Do International Sanctions Reduce Child Labor? Evaluating the Impact of the 1992 U.S. Child Labor Deterrence Act on Bangladesh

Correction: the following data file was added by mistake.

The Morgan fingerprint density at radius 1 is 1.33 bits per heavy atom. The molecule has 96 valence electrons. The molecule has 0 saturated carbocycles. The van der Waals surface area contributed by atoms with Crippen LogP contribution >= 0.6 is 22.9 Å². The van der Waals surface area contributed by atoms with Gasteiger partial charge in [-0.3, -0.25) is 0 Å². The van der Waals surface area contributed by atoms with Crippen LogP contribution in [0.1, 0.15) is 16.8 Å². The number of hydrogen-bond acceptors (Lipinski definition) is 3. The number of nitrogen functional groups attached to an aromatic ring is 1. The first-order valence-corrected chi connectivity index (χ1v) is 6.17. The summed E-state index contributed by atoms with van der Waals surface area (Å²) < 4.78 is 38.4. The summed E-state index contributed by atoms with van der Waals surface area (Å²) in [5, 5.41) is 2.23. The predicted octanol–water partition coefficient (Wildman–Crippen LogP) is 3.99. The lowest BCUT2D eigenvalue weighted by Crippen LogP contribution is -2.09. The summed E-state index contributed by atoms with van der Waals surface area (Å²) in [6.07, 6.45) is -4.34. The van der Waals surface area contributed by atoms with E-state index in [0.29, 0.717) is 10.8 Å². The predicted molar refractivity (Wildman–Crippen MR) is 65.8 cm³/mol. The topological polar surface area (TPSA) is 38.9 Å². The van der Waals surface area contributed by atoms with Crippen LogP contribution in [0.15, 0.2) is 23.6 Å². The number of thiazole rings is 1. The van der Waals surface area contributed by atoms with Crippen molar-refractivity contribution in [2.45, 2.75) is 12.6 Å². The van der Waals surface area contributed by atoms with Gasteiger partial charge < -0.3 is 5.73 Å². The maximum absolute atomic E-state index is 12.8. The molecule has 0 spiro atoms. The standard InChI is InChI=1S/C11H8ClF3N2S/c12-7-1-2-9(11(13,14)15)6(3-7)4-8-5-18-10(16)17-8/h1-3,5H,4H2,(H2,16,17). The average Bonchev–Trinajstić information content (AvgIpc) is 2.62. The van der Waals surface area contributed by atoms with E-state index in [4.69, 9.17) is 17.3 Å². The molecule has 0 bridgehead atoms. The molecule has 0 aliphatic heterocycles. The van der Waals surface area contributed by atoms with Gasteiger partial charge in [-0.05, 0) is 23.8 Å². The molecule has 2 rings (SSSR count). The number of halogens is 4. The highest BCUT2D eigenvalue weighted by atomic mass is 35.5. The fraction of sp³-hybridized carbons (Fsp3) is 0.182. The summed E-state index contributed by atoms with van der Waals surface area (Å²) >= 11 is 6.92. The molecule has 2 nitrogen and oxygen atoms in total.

In the world today, an estimated 250 million children between the ages of five and fourteen are working to help support their families. Most economists agree that the root causes of poverty and thereby the determinants of child labor must be addressed to reduce the number of children participating in the workforce, but U.S. popular opinion has often called for the use of sanctions to combat the injustices of child labor. In 1992, Senator Tom Harkin of Iowa introduced the U.S. Child Labor Deterrence Act, which called for a ban on the importation of products made or mined in whole or part by children under the age of fourteen. The bill never passed into law, although it was reintroduced several times in the early and mid-1990s, and anecdotal evidence suggests that the mere threat of the bill's passage had a strong short-term effect on child employment. Economic theory leaves the overall impact of sanctions like these ambiguous. Child workers could be forced out of the manufacturing sector, but it is unclear to what extent they would move to school rather than simply move into other sectors of the labor market. This study uses data on over 60,000 children from the National Child Labor Survey of 2002-2003 to test whether the threat of U.S sanctions lastingly deterred children from working in manufacturing in Bangladesh. I find no discernible effect of the 1992 U.S. Child Labor Act on child labor force participation in Bangladesh. Policymakers should use targeted measures such as widespread voucher programs in manufacturing-intensive regions to supplement household income and decrease child labor participation.
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